Chaos Echoes formed from the ashes of technical death metal act Bloody Sign, and arrived in the scene with their debut EP Tone of Things To Come. Their work, self-released until their debut record, grabbed the attention of Nuclear War Now!, who released the band’s first album, Transient. In their first full-length Chaos Echoes attempted to fit every influence and sonic extremity fathomable, resulting in a multilayered work that was bizarre and complex. However, beneath the messy sound and ambition one could detect the promise of a much more potent and complete release.
In the three years that have passed since Transient, and listening now to the band’s new album, Mouvement, it really feels like Chaos Echoes understood the problematic areas of their sound crafting and compensated for them. Dialling down the amount of influences and elements appearing into their music, Mouvement feels like a much more direct and straightforward offering, capable of appearing extreme and experimental, but without drowning itself in a sea of information.
On the extreme metal side, Chaos Echoes still invokes the weight of doom metal, capable of crafting imposing structures, such as the heavy as shit “Surrounded and Amazed…”. The grandeur that this doom/death approach brings forth is further expanded with the experimental tendencies of the band, with the use of alternate instrumentation and minimalistic compositions. On the other hand, black metal has become a much more central piece for Chaos Echoes’ visions, acting as the main force through the inharmonious injections. Dissonant parts merge with blasting drums and sharp guitars to lead this black metal recital to further explosive moments.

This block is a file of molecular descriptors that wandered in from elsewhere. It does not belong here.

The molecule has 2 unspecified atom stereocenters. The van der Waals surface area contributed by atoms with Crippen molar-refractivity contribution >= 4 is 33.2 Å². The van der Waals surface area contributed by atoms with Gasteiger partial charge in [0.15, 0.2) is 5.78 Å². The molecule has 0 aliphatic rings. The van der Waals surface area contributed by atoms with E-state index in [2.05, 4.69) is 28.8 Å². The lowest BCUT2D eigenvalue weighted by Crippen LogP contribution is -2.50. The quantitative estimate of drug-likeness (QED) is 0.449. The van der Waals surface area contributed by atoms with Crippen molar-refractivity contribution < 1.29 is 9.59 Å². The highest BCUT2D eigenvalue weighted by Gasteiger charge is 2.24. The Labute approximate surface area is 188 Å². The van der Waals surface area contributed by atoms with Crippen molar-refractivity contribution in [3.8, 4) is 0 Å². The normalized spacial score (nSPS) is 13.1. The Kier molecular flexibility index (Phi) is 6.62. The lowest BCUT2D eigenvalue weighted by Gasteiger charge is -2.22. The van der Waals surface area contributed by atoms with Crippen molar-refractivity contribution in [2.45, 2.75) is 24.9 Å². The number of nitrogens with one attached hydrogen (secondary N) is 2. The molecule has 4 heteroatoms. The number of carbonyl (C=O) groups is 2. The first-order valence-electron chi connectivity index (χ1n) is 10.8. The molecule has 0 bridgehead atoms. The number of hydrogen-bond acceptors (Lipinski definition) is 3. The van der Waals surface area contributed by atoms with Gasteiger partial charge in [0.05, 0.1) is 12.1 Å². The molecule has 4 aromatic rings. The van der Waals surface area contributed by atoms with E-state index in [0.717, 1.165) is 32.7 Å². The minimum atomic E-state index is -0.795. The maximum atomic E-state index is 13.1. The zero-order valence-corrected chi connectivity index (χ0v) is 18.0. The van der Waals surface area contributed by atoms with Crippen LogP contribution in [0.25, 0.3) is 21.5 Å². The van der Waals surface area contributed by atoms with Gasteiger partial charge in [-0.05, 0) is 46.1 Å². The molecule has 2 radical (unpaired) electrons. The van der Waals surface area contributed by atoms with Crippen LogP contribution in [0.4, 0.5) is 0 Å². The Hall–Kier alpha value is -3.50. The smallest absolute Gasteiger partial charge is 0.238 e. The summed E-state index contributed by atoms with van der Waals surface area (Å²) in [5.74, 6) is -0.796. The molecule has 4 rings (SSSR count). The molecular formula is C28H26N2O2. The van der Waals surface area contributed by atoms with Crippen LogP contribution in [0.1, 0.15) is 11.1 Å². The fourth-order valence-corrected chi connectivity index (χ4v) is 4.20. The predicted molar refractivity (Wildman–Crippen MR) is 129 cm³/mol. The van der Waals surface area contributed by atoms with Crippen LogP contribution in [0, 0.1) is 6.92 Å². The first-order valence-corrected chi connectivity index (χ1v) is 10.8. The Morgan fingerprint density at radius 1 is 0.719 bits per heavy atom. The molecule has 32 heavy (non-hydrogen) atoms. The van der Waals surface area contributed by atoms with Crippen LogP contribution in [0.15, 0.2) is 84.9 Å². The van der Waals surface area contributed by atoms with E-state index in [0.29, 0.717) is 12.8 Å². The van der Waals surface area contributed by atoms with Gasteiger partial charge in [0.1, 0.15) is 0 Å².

It is all coupled with the technical aptitude displayed by these guys, who are able to play pretty much anything. The rhythmic structures of this work are simply over the top, moving rapidly through different modes and adding a further layer of dissonance to go with the bitter lead work and the impressive weight of the album. The drumming is sensational and it grants a sense of unpredictability to the record, something that makes the whole result that much more potent.
However, the one factor that really does it for the album is the krautrock element that Chaos Echoes has decided to focus on. Even though aspects of that were present in Transient, the other elements caused the presence of kosmische Musik to remain hidden under the surface. But in Mouvement, its presence is overwhelming and becomes the prime force of the record, arriving with a mesmerizing sound and a psychedelic quality that perfectly compliments the band’s experimental spirit. Guitar lines appear as through an acid trip and the repetitive patterns act as an anchor for the progression. The alchemical procedure of merging the krautrock motif with a black metal edge sees Chaos Echoes create their own dark, psychedelic identity, converging into an ever repeating, ever changing haze. Slowly descending towards the abstract realms, the album closes in a brilliant fashion with faint voices and tribal-esque progression plunging the listener into this lucid dream.
This record is a real step-up for Chaos Echoes, and it is a work of maturity. Where Transient appeared to agonize over a set identity and following a specific path, Mouvement completely embraces that. It is a record that is extreme and arrives with conviction, and one that is adventurous but without losing focus. It is a fine balance and Chaos Echoes have managed to retain it through the 35 minutes of this work.